If you nor your attorney has signed a lien, you can take your time paying it. The best thing to do is have your attorney negotiate it now and pay a reduced amount up front. I'm not sure why he doesn't understand the law unless he doesn't practice much personal injury. Either way, if it's in collections, your credit rating will be harmed.
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No lien. You can pay now or pay later. Collection companies are notorious for refusing to reduce the amount. Too bad it got to collections before an agreement could be made to reduce the amount.
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This is a question for your attorney to answer & resolve.
This is not intended to be legal advise or as legal representation. I am a California personal injury attorney . Be aware that every state has its own statute of limitations; and statutes & case laws that govern the handling of these matters.
Having recently finished litigation with one of the largest collection companies in the United States, I can assure you that you would be over your head trying to negotiate with them when you have an attorney that is willing to do it for you. Your attorney is not going to charge you any extra money for negotiating with the collectors. Many of us take pleasure in doing a great job for our clients and love to battle with these collectors. Do not do it yourself. Best of luck.
This answer is provided by California Accident Attorney Manuel A. Juarez, Esq., 510-206-4492. Abogado de Accidentes de Autos de California: 510-206-4492. Abogado de Lesiones de Accidentes de Autos, provides answers of a general context. These answers are not intended to form an attorney client relationship. Oakland Abogado Accidentes Autos, Abogado de Lesiones Personales, Abogado de Accidentes de carros, Abogado de accidentes de Peatones, practices in Antioch, Berkeley, Concord, Oakland, Hayward, Martinez, Newark, Richmond, San Francisco and San Rafael. El abogado de lesiones y heridos en accidentes de autos, is licensed only in California. This information is good only in California and it is not to be taken as legal advice on car accidents, personal injury, divorce, bankruptcy or in any other type of situation. Esta respuesta es del Abogado de Accidentes de Autos, Abogado de Lesiones Personales, Abogado de Heridos en Accidentes de carros, Manuel A. Juárez, 510-206-4492. Abogado Hispano de Accidentes, Abogado de Divorcios, Abogado Latino de Accidentes, Abogado de Accidentes de Oakland, Hayward, San Francisco, California. Estas respuesta son solo para información general y no consisten en consejo legal sobre divorcios, mantención de esposas, mantención de hijos o bancarrotas. Las respuestas son comentarios legales que no forman una relación de abogado y cliente. Manuel Juarez, Esq., esta licenciado solo en el Estado de California.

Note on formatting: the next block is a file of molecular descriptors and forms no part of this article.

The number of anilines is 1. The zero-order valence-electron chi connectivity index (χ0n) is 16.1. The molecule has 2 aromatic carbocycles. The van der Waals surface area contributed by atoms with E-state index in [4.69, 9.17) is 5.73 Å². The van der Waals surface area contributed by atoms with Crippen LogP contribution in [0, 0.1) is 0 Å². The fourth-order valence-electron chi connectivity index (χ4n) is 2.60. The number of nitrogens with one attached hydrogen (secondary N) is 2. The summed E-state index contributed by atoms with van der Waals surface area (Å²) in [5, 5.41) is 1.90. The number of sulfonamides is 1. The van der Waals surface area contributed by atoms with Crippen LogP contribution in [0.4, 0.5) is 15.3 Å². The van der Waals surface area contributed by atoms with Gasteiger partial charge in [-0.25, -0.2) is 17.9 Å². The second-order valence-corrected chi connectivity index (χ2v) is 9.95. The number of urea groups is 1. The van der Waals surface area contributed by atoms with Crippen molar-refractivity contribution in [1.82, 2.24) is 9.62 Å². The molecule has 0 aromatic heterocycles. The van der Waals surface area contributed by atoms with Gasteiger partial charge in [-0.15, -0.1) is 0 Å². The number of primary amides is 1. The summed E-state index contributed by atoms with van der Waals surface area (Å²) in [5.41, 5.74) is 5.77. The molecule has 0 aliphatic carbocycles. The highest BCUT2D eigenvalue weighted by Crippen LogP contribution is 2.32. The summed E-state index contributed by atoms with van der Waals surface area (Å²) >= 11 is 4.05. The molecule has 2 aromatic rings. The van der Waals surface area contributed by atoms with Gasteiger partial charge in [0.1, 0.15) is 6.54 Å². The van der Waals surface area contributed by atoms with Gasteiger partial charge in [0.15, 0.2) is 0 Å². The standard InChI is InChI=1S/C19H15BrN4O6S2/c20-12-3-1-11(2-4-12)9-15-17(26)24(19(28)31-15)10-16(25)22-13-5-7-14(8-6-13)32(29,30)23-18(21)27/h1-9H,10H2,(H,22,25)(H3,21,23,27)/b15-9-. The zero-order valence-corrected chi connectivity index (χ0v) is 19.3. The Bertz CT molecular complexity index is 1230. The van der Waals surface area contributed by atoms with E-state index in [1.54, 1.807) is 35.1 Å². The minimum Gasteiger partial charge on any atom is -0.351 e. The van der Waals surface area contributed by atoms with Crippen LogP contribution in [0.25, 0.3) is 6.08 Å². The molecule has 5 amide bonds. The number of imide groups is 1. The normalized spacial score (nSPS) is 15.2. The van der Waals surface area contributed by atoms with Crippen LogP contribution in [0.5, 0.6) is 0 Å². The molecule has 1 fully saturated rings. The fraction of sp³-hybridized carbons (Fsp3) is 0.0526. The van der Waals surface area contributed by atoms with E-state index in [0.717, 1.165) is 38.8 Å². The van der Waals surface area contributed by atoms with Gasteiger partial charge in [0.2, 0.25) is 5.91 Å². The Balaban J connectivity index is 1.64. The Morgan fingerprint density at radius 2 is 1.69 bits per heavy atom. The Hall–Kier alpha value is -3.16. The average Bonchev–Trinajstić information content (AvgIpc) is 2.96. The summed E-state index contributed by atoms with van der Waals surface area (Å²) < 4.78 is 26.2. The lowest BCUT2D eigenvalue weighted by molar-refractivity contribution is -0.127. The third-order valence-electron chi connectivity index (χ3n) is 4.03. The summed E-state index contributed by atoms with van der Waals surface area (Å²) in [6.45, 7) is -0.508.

The money owed to the ambulance company is for the service that they provided and as a result, the provider can seek payment under contract theories (even though you did not sign a contract with them). A lien is a security interest that the provider has in order to effectuate payment. As a result, whether the lien is valid or unenforceable is unrelated to the obligation to pay the underlying debt owed to the healthcare provider. Therefore, it is important to understand that even if you could overcome the lien and have the money turned over to you, you would still have the obligation to pay the debt. The lien and the debt are two separate issues. I agree with the other posts that seeking a reduction and resolving the underlying debt is the best approach – especially where the ambulance bill was presented as part of the claim that resulted in the payment of a settlement. See our blog
This response is not meant as legal advice or as a legal opinion. Such advice would be impossible or impractical without additional information and more facts giving rise to the question. A consultation with an attorney is necessary.
If you don't sign a lien, it's up to you to pay out of your settlement. Your attorney could likely negotiate a better settlement of the ambulance bill, but if you wanna blow them off, that's your option, I believe.
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